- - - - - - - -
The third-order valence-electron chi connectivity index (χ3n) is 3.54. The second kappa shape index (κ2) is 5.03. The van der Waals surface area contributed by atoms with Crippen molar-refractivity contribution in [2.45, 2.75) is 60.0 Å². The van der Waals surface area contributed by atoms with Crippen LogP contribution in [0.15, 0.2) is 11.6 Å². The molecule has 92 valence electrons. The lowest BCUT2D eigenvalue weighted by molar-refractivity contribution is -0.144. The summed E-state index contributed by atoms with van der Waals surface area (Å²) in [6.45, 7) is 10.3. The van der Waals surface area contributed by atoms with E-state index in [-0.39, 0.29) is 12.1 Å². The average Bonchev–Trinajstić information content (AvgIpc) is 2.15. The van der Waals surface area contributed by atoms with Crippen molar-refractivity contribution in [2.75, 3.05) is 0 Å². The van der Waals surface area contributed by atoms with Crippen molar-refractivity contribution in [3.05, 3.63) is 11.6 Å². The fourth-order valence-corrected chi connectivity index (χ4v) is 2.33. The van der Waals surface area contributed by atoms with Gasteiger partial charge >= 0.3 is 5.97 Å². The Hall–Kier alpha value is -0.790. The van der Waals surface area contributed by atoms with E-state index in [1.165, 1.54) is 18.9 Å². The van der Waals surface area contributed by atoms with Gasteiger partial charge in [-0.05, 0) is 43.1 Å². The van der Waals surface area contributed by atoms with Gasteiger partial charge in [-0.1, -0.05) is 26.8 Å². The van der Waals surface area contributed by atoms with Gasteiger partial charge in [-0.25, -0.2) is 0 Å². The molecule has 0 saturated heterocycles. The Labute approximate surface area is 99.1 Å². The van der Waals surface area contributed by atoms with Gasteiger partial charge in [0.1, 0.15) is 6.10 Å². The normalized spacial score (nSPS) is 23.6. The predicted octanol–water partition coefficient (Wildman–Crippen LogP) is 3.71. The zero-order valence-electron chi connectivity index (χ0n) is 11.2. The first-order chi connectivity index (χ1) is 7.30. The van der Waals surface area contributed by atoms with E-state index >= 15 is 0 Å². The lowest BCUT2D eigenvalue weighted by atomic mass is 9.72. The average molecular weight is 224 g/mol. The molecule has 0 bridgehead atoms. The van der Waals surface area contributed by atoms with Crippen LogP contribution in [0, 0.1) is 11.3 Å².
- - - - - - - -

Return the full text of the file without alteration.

The third-order valence-electron chi connectivity index (χ3n) is 3.54. The second kappa shape index (κ2) is 5.03. The van der Waals surface area contributed by atoms with Crippen molar-refractivity contribution in [2.45, 2.75) is 60.0 Å². The van der Waals surface area contributed by atoms with Crippen LogP contribution in [0.15, 0.2) is 11.6 Å². The molecule has 92 valence electrons. The lowest BCUT2D eigenvalue weighted by molar-refractivity contribution is -0.144. The summed E-state index contributed by atoms with van der Waals surface area (Å²) in [6.45, 7) is 10.3. The van der Waals surface area contributed by atoms with E-state index in [-0.39, 0.29) is 12.1 Å². The average Bonchev–Trinajstić information content (AvgIpc) is 2.15. The van der Waals surface area contributed by atoms with Crippen molar-refractivity contribution in [2.75, 3.05) is 0 Å². The van der Waals surface area contributed by atoms with Crippen molar-refractivity contribution in [3.05, 3.63) is 11.6 Å². The fourth-order valence-corrected chi connectivity index (χ4v) is 2.33. The van der Waals surface area contributed by atoms with Gasteiger partial charge >= 0.3 is 5.97 Å². The Hall–Kier alpha value is -0.790. The van der Waals surface area contributed by atoms with E-state index in [1.165, 1.54) is 18.9 Å². The van der Waals surface area contributed by atoms with Gasteiger partial charge in [-0.05, 0) is 43.1 Å². The van der Waals surface area contributed by atoms with Gasteiger partial charge in [-0.1, -0.05) is 26.8 Å². The van der Waals surface area contributed by atoms with Gasteiger partial charge in [-0.25, -0.2) is 0 Å². The molecule has 0 saturated heterocycles. The Labute approximate surface area is 99.1 Å². The van der Waals surface area contributed by atoms with Gasteiger partial charge in [0.1, 0.15) is 6.10 Å². The normalized spacial score (nSPS) is 23.6. The predicted octanol–water partition coefficient (Wildman–Crippen LogP) is 3.71. The zero-order valence-electron chi connectivity index (χ0n) is 11.2. The first-order chi connectivity index (χ1) is 7.30. The van der Waals surface area contributed by atoms with E-state index >= 15 is 0 Å². The lowest BCUT2D eigenvalue weighted by atomic mass is 9.72. The average molecular weight is 224 g/mol. The molecule has 0 bridgehead atoms. The van der Waals surface area contributed by atoms with Crippen LogP contribution in [0, 0.1) is 11.3 Å².